The School of Life teaches us about the madness and charm of crushes…
…partly because of the slope of their neck and a lilt in their accent, you have reached an overwhelming conclusion. Or, you sit down in the carriage – and there, diagonally opposite you – is someone you cannot stop looking at for the rest of a journey across miles of darkening countryside. You know nothing concrete about them. You are going only by what their appearance suggests. You note that they have slipped a finger into a book The Food of the Middle East), that their nails are bitten raw, that they have a thin leather strap around their left wrist and that they are squinting a touch short-sightedly at the map above the door. And that is enough to convince you.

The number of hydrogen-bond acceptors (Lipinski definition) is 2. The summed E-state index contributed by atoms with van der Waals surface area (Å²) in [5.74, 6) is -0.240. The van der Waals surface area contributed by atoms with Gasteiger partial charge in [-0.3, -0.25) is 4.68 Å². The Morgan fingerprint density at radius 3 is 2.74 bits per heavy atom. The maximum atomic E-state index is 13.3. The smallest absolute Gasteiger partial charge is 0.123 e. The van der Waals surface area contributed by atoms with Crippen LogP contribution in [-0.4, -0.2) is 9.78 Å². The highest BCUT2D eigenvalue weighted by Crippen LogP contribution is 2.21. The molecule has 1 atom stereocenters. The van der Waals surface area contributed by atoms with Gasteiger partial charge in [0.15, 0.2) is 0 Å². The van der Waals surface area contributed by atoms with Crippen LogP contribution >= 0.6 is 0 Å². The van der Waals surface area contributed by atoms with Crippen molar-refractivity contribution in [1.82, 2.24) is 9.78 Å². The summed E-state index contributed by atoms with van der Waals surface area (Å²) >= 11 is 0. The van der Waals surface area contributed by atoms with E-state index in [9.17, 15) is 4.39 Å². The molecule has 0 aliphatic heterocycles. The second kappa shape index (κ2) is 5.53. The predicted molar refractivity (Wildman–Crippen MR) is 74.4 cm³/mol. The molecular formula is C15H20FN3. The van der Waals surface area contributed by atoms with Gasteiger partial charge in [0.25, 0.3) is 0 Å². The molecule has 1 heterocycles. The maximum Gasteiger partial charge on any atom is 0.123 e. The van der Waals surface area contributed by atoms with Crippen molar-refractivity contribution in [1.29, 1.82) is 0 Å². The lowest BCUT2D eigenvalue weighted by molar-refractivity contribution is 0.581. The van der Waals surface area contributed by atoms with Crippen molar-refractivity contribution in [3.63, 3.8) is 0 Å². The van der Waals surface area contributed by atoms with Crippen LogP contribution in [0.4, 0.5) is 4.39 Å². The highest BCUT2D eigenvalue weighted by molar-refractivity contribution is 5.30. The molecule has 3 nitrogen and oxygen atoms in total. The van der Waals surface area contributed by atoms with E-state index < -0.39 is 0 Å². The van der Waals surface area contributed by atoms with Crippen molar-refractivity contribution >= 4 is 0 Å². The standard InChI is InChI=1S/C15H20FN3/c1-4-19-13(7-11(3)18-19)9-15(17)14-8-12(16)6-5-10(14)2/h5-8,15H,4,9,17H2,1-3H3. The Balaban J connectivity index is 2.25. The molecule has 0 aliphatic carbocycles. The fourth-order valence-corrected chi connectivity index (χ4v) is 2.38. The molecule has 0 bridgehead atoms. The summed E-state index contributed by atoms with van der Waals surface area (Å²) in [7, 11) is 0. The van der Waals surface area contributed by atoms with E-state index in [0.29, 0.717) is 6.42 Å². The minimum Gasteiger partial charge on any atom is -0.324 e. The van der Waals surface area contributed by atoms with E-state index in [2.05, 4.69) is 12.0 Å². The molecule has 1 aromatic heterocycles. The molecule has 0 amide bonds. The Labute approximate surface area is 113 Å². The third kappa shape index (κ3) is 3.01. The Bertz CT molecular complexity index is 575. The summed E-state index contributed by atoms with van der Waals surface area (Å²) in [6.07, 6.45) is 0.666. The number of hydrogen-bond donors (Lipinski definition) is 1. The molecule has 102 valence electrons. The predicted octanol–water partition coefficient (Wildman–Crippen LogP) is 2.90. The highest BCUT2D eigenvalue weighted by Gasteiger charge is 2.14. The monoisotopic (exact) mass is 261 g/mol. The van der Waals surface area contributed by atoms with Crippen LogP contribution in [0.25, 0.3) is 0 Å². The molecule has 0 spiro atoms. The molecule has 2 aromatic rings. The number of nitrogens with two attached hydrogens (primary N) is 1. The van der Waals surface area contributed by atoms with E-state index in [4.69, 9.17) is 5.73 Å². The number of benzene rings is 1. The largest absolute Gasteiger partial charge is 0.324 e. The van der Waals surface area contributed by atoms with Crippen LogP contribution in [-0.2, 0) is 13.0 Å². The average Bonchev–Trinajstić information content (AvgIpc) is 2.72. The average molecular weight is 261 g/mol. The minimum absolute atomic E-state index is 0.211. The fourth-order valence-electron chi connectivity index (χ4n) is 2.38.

It could seem like a small incident, essentially comic and occasionally farcical. It may look like a minor planet in the constellation of love, but it is in fact the underlying secret central sun around which our notions of the romantic revolve.
A crush represents in pure and perfect form the dynamics of romantic philosophy: the explosive interaction of limited knowledge, outward obstacles to further discovery – and boundless hope.
More here at The Philosophers’ Mail…
by Adrian Tomine
Originally published in the August 24, 2009 issue of The New Yorker.
print available here
Been there…so many times…I am such a boy…